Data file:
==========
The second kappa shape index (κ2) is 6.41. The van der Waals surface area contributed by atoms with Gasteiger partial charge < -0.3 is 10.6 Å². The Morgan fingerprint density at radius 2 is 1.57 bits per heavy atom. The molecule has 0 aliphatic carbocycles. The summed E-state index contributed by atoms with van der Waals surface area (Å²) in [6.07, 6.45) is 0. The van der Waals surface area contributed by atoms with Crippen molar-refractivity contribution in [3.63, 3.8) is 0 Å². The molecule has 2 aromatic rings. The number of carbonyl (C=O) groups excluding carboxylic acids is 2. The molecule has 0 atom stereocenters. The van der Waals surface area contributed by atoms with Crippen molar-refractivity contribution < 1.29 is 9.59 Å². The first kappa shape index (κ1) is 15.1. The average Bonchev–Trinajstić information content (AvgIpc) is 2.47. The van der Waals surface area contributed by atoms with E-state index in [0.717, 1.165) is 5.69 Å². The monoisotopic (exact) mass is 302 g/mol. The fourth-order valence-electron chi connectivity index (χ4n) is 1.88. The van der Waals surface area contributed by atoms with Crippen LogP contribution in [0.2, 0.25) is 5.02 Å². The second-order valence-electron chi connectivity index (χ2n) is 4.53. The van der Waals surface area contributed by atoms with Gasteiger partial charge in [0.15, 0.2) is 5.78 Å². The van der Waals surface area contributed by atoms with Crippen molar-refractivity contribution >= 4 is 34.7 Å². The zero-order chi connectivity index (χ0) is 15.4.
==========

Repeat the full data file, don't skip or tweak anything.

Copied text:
The second kappa shape index (κ2) is 6.41. The van der Waals surface area contributed by atoms with Gasteiger partial charge < -0.3 is 10.6 Å². The Morgan fingerprint density at radius 2 is 1.57 bits per heavy atom. The molecule has 0 aliphatic carbocycles. The summed E-state index contributed by atoms with van der Waals surface area (Å²) in [6.07, 6.45) is 0. The van der Waals surface area contributed by atoms with Crippen molar-refractivity contribution in [3.63, 3.8) is 0 Å². The molecule has 2 aromatic rings. The number of carbonyl (C=O) groups excluding carboxylic acids is 2. The molecule has 0 atom stereocenters. The van der Waals surface area contributed by atoms with Crippen molar-refractivity contribution < 1.29 is 9.59 Å². The first kappa shape index (κ1) is 15.1. The average Bonchev–Trinajstić information content (AvgIpc) is 2.47. The van der Waals surface area contributed by atoms with E-state index in [0.717, 1.165) is 5.69 Å². The monoisotopic (exact) mass is 302 g/mol. The fourth-order valence-electron chi connectivity index (χ4n) is 1.88. The van der Waals surface area contributed by atoms with Crippen LogP contribution in [0.2, 0.25) is 5.02 Å². The second-order valence-electron chi connectivity index (χ2n) is 4.53. The van der Waals surface area contributed by atoms with Gasteiger partial charge in [0.15, 0.2) is 5.78 Å². The van der Waals surface area contributed by atoms with Crippen molar-refractivity contribution >= 4 is 34.7 Å². The zero-order chi connectivity index (χ0) is 15.4.